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The Warriors' sacrifices to remain part of the 2020 NRL season and keep the competition alive have extended beyond the players, with the club's entire staff agreeing to a base-level wage to avoid redundancies.

NRL.com understands that from CEO Cameron George and coach Stephen Kearney down, the Warriors' entire 70-strong permanent staff have agreed to taking home the same pay packet for at least three months.

For Kearney it means a six-figure sacrifice, while senior players Blake Green, Roger Tuivasa-Sheck, Adam Blair and Tohu Harris donated part of their paycheques back to the club in March to help ease the financial strain.

That money is set to be returned to the players. On Sunday they left family members behind in Auckland in tearful scenes, vowing to make the club-wide sacrifices worth the while.

"There's a bit of trailblazing there on our part but also there's a huge responsibility," Kearney said on his departure from New Zealand.

Kearney: I felt a bit sad

"I just want to make sure that Cameron George, [football manager] Dan Floyd and Blake Green on behalf of our club in representation to the Players Association, they've worked super hard to make this happen for us and we've got to make sure that we live up to that responsibility, do everything right and make our fans proud and our members proud."

All manner of logistics have been considered and catered for on both sides of the ditch to keep the Warriors on track for May 28's NRL return date.

On the home front, attention turns to government negotiations to have families join players in Australia.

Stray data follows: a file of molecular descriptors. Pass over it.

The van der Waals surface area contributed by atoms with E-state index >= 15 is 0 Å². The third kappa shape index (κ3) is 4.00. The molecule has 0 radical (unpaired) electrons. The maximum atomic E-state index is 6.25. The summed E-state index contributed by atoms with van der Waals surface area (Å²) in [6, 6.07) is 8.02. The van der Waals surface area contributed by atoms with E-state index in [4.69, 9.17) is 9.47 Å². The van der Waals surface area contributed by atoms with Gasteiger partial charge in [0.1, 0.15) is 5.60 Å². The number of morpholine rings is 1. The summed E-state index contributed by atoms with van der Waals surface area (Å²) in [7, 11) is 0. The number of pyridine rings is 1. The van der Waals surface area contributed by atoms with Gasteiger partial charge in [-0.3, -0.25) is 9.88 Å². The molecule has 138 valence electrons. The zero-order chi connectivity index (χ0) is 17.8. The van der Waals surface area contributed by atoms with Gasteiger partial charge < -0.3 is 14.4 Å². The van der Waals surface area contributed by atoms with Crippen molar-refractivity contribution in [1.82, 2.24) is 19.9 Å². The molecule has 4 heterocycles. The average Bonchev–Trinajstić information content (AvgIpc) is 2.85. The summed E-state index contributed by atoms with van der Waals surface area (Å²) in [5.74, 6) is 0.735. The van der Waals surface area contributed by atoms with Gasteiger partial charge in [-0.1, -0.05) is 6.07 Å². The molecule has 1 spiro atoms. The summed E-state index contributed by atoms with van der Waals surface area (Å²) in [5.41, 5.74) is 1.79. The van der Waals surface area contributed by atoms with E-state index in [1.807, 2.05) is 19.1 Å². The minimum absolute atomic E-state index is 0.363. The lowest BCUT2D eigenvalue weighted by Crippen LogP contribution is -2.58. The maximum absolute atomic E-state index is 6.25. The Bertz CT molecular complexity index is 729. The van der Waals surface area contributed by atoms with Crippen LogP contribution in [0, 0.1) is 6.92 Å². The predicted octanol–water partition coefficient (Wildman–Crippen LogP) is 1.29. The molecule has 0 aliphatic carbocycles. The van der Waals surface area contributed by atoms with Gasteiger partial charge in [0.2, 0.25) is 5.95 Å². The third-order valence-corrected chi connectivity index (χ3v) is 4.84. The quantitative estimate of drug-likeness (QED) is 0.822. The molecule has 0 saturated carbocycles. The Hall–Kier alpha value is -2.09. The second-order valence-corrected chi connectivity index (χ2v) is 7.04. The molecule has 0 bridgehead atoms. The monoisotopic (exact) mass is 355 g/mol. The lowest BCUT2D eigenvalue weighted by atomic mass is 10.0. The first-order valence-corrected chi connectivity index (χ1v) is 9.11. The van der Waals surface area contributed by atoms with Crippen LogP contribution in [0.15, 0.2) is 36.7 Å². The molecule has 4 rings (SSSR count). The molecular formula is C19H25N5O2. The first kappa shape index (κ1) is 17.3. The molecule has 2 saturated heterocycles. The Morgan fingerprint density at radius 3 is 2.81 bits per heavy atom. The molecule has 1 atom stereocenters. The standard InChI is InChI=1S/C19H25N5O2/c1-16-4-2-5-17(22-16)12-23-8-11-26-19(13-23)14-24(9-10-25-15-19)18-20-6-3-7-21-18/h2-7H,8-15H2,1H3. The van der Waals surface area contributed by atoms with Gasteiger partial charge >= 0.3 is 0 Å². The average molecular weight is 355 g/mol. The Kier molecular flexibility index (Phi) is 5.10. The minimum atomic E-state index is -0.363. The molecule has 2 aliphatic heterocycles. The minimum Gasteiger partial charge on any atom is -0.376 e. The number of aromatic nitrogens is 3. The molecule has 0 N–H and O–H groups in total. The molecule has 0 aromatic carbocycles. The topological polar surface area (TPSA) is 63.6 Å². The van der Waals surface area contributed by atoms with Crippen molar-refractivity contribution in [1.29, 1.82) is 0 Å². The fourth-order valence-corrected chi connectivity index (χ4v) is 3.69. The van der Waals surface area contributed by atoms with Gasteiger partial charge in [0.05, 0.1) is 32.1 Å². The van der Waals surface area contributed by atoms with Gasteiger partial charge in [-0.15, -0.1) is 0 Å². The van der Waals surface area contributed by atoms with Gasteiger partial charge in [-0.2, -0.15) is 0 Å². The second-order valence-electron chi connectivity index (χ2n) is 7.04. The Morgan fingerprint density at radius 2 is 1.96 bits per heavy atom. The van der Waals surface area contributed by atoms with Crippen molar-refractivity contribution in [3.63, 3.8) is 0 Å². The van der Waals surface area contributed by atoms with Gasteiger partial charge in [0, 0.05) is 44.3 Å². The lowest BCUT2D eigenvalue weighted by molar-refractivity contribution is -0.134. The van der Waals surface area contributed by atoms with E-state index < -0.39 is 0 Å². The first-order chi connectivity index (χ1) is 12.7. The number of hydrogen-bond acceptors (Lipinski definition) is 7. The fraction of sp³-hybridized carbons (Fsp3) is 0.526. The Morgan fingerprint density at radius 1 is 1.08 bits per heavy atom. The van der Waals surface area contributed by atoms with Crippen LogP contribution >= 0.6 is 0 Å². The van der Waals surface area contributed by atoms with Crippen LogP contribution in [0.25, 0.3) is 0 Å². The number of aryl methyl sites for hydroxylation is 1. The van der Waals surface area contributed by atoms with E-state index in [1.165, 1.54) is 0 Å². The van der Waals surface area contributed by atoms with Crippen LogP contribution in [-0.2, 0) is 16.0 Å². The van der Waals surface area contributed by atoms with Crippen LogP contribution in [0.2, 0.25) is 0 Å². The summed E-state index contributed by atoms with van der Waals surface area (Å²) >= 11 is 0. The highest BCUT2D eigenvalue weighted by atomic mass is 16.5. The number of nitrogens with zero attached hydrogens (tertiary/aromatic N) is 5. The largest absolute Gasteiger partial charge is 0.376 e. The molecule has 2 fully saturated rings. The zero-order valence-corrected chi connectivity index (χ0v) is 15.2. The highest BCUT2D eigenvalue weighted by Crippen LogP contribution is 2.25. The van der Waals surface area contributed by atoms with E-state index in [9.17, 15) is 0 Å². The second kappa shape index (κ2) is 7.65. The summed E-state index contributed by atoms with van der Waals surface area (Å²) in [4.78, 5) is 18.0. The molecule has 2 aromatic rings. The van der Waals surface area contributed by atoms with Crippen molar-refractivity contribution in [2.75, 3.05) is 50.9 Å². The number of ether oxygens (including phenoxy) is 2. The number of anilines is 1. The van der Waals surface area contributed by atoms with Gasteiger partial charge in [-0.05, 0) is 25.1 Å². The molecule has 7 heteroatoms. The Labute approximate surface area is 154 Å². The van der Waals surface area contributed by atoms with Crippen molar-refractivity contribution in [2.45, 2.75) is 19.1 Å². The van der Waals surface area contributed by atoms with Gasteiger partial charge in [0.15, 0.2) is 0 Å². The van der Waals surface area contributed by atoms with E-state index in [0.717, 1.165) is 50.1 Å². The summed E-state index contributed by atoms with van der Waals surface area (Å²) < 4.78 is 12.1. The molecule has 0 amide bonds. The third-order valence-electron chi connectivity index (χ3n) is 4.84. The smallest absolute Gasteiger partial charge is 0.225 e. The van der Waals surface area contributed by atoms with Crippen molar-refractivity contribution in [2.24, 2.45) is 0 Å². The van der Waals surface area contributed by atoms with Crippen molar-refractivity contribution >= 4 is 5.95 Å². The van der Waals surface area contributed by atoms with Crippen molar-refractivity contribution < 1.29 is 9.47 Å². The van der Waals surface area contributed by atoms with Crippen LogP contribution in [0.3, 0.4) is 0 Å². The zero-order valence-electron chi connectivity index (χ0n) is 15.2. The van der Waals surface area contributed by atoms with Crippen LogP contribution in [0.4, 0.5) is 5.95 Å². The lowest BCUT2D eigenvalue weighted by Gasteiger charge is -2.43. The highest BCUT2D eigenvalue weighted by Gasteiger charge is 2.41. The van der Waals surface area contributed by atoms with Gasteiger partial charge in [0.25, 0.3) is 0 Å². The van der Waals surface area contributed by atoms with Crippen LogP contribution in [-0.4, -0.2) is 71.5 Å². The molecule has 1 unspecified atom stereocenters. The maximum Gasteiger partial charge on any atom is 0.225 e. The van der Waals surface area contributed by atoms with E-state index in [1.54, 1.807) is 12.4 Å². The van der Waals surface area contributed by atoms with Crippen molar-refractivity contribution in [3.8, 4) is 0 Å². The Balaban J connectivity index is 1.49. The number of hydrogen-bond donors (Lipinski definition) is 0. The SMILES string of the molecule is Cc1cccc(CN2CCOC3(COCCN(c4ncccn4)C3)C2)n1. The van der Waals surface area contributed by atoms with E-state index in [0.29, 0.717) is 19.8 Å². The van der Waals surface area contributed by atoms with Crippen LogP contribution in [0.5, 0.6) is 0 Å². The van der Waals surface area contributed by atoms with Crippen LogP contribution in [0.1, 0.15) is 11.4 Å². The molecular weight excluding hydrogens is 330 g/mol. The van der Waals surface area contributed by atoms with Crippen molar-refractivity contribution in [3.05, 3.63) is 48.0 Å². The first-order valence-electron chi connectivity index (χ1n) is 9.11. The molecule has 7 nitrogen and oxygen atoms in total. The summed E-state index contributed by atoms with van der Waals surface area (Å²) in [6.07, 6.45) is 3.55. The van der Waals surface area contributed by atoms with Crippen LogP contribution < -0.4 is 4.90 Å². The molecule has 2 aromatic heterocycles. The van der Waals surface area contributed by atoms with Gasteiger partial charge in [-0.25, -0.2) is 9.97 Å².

There's a bit of trailblazing there on our part but also there's a huge responsibility

Warriors coach Stephen Kearney

In all likelihood, June is the earliest that will happen, with the Warriors eyeing a Central Coast base where families are able to safely isolate with players.

For Tuivasa-Sheck that distance will be used to drive his teammates in the interim.

"We are still hungry and want to represent our families, fans and members," Tuivasa-Sheck said.

"We need to sacrifice our families and go over to Australia and go to work because that is what everyone wants.

"So many people have been working behind the scenes to get this going - it is up to us to make the most of this opportunity ... and keep our eyes on the prize."

Footballing wise, Kearney's squad will be briefed on their new biosecurity bubble on Monday, and return to the paddock a day later.

Initial training group numbers will be limited to just 10, including a member of Kearney's staff, while tackling and wrestling are also initially off the agenda as per government regulations.

RTS: It is tough for families

Given his players spent a month under far more stringent lockdown in New Zealand, where some relied mostly on body-weight training in lieu of heavy-duty gym equipment, Kearney concedes his team has some catching up to do.

"We'll get a good look at them on Tuesday when we are allowed to run," he said.

"I'm confident they will be in good shape by May 28. But looking at some of them, some of them haven't been doing the bigger weights.

"I can see the muscle mass has dropped. It will mean a lot of hard work.

"It was always going to be a de-conditioning aspect for some of them. It's really important over the next three weeks to get them up to speed. It will be a lot of hard work but they will be ready for it."